Large rail union rejects deal, renewing strike possibility

The U.S.'s third largest railroad union rejected a deal with employers Monday, renewing the possibility of a strike that could cripple the economy. B oth sides will return to the bargaining table before that happens.

Associated Press

Oct 11, 2022, 9:40 AM

Updated 651 days ago

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OMAHA, Neb. (AP) — The U.S.'s third largest railroad union rejected a deal with employers Monday, renewing the possibility of a strike that could cripple the economy. B oth sides will return to the bargaining table before that happens.
Over half of track maintenance workers represented by the Brotherhood of Maintenance of Way Employes Division who voted opposed the five-year contract despite 24% raises and $5,000 in bonuses. Union President Tony Cardwell said the railroads didn't do enough to address the lack of paid time off — particularly sick time — and working conditions after the major railroads eliminated nearly one-third of their jobs over the past six years.
“Railroaders are discouraged and upset with working conditions and compensation and hold their employer in low regard. Railroaders do not feel valued,” Cardwell said in a statement. “They resent the fact that management holds no regard for their quality of life, illustrated by their stubborn reluctance to provide a higher quantity of paid time off, especially for sickness.”
The group that represents the railroads in negotiations said they were disappointed the union rejected the agreement, but emphasized that no immediate threat of a strike exists because the union agreed to keep working for now.
Four other railroad unions have approved their agreements with freight railroads including BNSF, Union Pacific, Kansas City Southern, CSX and Norfolk Southern, but all 12 unions representing 115,000 workers must ratify their contracts to prevent a strike. Another union, the International Association of Machinists and Aerospace Workers, initially rejected its deal but has since renegotiated a new contract. Voting will be completed in mid-November.
President Joe Biden pressured the railroads and unions to reach a deal last month ahead of a mid-September deadline to allow a strike or walkout. Many businesses also urged Congress to be ready to intervene in the dispute and block a strike if an agreement wasn't reached because so many companies rely on railroads to deliver their raw materials and finished products.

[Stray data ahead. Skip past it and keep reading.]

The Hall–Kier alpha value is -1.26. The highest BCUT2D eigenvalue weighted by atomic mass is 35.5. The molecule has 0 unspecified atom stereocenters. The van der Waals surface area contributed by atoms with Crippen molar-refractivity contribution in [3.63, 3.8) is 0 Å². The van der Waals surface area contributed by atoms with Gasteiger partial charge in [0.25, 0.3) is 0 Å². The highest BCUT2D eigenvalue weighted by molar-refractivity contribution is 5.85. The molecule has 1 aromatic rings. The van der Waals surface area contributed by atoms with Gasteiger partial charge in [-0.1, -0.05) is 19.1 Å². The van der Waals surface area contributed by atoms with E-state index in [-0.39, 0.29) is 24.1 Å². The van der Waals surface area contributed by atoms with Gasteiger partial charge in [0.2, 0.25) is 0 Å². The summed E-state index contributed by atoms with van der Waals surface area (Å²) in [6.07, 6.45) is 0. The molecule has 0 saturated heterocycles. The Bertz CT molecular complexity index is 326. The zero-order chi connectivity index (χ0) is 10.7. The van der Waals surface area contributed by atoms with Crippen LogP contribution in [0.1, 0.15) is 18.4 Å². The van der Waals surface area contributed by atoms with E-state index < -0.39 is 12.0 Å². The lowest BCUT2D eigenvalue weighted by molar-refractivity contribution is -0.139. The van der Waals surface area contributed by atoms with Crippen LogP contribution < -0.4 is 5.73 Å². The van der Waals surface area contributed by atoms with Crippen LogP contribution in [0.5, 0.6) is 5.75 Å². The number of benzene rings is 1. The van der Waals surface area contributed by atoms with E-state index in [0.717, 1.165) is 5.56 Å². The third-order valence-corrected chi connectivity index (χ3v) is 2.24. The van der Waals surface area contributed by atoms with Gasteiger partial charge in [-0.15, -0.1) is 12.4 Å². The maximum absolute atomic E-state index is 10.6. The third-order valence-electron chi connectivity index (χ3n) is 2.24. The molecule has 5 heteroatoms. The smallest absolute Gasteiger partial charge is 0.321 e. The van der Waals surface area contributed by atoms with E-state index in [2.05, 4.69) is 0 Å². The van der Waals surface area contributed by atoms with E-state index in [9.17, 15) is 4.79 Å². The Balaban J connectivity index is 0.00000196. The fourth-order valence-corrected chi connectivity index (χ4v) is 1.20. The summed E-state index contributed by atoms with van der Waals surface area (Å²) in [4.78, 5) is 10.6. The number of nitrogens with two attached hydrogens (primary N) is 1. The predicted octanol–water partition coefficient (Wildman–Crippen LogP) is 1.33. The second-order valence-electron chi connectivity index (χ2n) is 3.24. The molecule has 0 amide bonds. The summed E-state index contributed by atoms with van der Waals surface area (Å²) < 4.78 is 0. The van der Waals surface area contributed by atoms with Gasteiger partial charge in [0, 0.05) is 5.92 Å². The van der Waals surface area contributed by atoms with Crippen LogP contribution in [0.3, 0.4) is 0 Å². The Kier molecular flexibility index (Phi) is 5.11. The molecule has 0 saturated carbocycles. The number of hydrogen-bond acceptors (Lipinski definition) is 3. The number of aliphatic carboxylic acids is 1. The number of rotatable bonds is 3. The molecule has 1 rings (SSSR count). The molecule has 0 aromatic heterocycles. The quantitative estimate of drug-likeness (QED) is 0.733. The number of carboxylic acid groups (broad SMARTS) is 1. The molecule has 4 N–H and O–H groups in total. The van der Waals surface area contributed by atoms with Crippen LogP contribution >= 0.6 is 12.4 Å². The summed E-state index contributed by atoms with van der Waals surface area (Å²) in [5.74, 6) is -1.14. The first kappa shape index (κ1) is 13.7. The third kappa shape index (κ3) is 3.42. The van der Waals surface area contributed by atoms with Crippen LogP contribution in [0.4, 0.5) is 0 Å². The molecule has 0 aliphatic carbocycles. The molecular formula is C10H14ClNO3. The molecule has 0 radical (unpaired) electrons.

In general, the deals the unions agreed to closely follow the recommendations a special panel of arbitrators that Biden appointed made this summer. That Presidential Emergency Board recommended what would be the biggest raises rail workers have seen in more than four decades, but it didn't resolve the unions' concerns about working conditions. Instead it said the unions should pursue additional negotiations or arbitration that can take years with each railroad individually.
The Brotherhood of Maintenance of Way union said it agreed to delay any strike until five days after Congress reconvenes in mid November to allow time for additional negotiations.
Quality of life issues took center stage at the end of these negotiations, with unions representing conductors and engineers holding out until the end for three unpaid leave days a year for medical appointments and a promise that railroads will negotiate further about giving those employees regularly scheduled days off when they aren't on call. Engineers and conductors have complained that strict attendance policies make it hard to take any time off.
Track maintenance workers in the BMWED generally have more regular schedules than engineers and conductors, but all the rail unions have objected to the lack of paid sick time in the industry — particularly after working to keep trains moving throughout the pandemic.
Rutgers University professor Todd Vachon, who teaches labor relations classes, said he's not entirely surprised the contract was rejected given how emboldened union members feel to fight for better working conditions amidst the current worker shortage.
“The biggest sticking issue is quality of life — especially access to paid time off and paid sick time. If the railroads can make some movement in that area, it will likely go a long way with rail workers who currently feel they are not being respected by their employers,” Vachon said. “Wages and resource allocation are one important part of contract negotiations, but feeling respected by one’s employer remains one of the top reasons that workers form and join unions.”
Although a strike is now possible, Vachon said he’s not too worried yet because both sides have more than a month to reach a new agreement.


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